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  • The Seven Deadly Citizens:Moving From Civic Stereotypes to Well-Rounded Citizenship
  • Matt Leighninger (bio)

American democracy seems to be going through a painful transition process. The symptoms of this shift include declining voter turnout, increasing mistrust of government, and contentious public meetings. Decisions over land use and the siting of public facilities are increasingly mired in lawsuits and "not in my backyard" arguments. Scandals involving the police, and other conflicts between residents and public employees, have become more common and more destructive.

These are not the death throes of democracy; our political system has been through many transitions, and it will continue to evolve as new crises and new conditions arise. The signs of the current shift can now be seen at the local level, where many community leaders are reaching out to citizens, trying to involve them in specific aspects of the political process. Civic experts at foundations and universities are encouraging these efforts by presenting visions of a revitalized American democracy, in which citizens and government have a more constructive relationship than they do today.

Many of these visions and initiatives fail because they do not provide holistic, realistic roles for citizens to play. They rely on one motivation for people to participate — one of seven limited definitions of citizenship — rather than providing different incentives which will appeal to different kinds of people. So citizen involvement efforts often falter because they are conducted on a piecemeal basis, and visions of a revitalized democracy seem utopian because they are based on far-fetched notions of what people are willing to do.

The most successful civic engagement efforts seem to be the ones which embrace a more well-rounded sense of citizenship. When community leaders put themselves in the shoes of the people they are trying to recruit, and recognize the variety of skills and motivations citizens bring to public life, they begin to realize the dangers of the seven civic stereotypes. Some of these leaders have pioneered a new set of strategies and principles, a more inclusive approach which is sometimes known as "democratic organizing." These projects suggest that the next wave of democratic reforms will be built around the day-to-day interests, concerns, and talents of ordinary citizens, rather than the immediate needs of political professionals or the far-off dreams of political observers.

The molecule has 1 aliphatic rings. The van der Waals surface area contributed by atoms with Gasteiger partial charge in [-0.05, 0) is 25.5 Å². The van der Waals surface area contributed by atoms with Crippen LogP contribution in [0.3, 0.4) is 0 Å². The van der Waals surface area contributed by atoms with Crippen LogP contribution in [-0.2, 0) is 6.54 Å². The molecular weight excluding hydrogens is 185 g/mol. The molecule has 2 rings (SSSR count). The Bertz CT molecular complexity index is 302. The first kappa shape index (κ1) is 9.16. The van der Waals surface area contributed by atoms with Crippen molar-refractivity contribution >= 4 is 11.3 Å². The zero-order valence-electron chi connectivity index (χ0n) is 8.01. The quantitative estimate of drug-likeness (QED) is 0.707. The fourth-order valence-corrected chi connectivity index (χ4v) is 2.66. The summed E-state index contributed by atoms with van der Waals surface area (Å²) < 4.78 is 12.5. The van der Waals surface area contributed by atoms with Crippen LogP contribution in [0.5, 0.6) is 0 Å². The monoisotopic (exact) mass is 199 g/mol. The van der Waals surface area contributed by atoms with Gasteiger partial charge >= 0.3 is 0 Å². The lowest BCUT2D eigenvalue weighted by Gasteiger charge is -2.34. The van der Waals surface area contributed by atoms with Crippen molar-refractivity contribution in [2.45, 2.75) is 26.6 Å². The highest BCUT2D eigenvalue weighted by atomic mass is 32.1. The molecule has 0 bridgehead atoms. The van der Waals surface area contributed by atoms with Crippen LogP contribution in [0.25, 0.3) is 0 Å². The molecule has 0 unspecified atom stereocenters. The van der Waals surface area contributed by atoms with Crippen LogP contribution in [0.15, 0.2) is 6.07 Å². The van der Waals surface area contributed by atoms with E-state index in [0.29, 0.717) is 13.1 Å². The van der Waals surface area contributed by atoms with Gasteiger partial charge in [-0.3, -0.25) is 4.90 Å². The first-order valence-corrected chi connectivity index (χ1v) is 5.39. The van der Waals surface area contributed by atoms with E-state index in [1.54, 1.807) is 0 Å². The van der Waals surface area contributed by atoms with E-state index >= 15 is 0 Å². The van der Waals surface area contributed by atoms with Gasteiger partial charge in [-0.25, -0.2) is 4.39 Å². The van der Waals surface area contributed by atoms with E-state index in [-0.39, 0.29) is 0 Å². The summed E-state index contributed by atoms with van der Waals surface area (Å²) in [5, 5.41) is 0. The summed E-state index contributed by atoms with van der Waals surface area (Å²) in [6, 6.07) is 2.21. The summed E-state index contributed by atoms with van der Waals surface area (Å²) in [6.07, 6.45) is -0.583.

Truth and Fiction in the Seven Civic Stereotypes

There is some truth to each of these narrow definitions of citizenship, but none of them is sufficient for motivating and sustaining broad-based citizen involvement. By trial and error, successful local organizers have learned to avoid stereotyping citizens as:

The Patriotic Voter

Enormous amounts of money and effort are spent every year registering Americans to vote. Incredible quantities of political capital are marshaled in support of campaign finance reform, greater use of initiatives and referenda, and other changes to our electoral system. Advocates of election reform assume that raising the number of voters, and reducing the role of money in the political process, will produce better candidates, more satisfied citizens, and — once the election is over — higher-quality political leadership.

Voting is clearly an essential public duty, our ultimate safeguard against tyranny. If electoral reform will improve the quality of our leadership, even to a small extent, then it is worth pursuing. But despite all these efforts, voter turnout continues its inexorable one-step-forward, two-steps-back decline. Turnout is particularly low among young people, who are the primary targets of most campaigns to promote voting.1 It may be that all the pro-voting messages ("Your Vote Counts!") have backfired; implying that voting can cure all of our dissatisfactions with politics may leave citizens more cynical than before.

And while the role of money in campaigns, and the way candidates raise money may disillusion citizens, perhaps the most important reason for falling turnout is that voting can be a solitary, disempowering activity. Faced with daunting issues and sound-bite candidates, citizens need that critical sense of being part of something larger than themselves, part of a community that is capable of solving its problems. By itself, voting seldom provides the feeling of unity and capacity that makes our electoral choices meaningful...


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pp. 33-38
Launched on MUSE
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